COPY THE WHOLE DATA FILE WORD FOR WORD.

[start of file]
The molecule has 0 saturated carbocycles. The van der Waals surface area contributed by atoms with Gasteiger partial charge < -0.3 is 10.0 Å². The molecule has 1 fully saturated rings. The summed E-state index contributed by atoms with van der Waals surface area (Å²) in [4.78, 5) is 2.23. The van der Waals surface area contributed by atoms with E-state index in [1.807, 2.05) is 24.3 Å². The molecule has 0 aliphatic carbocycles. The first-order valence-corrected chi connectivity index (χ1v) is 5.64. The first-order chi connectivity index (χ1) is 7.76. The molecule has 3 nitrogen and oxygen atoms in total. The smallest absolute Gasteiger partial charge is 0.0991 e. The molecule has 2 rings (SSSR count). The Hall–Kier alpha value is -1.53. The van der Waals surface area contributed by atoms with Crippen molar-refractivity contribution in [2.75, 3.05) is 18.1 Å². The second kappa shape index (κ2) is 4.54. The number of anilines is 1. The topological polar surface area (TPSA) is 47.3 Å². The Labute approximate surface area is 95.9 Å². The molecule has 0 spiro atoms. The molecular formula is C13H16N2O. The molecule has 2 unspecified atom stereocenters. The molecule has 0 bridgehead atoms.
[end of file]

The molecule has 0 saturated carbocycles. The van der Waals surface area contributed by atoms with Gasteiger partial charge < -0.3 is 10.0 Å². The molecule has 1 fully saturated rings. The summed E-state index contributed by atoms with van der Waals surface area (Å²) in [4.78, 5) is 2.23. The van der Waals surface area contributed by atoms with E-state index in [1.807, 2.05) is 24.3 Å². The molecule has 0 aliphatic carbocycles. The first-order valence-corrected chi connectivity index (χ1v) is 5.64. The first-order chi connectivity index (χ1) is 7.76. The molecule has 3 nitrogen and oxygen atoms in total. The smallest absolute Gasteiger partial charge is 0.0991 e. The molecule has 2 rings (SSSR count). The Hall–Kier alpha value is -1.53. The van der Waals surface area contributed by atoms with Crippen molar-refractivity contribution in [2.75, 3.05) is 18.1 Å². The second kappa shape index (κ2) is 4.54. The number of anilines is 1. The topological polar surface area (TPSA) is 47.3 Å². The Labute approximate surface area is 95.9 Å². The molecule has 0 spiro atoms. The molecular formula is C13H16N2O. The molecule has 2 unspecified atom stereocenters. The molecule has 0 bridgehead atoms.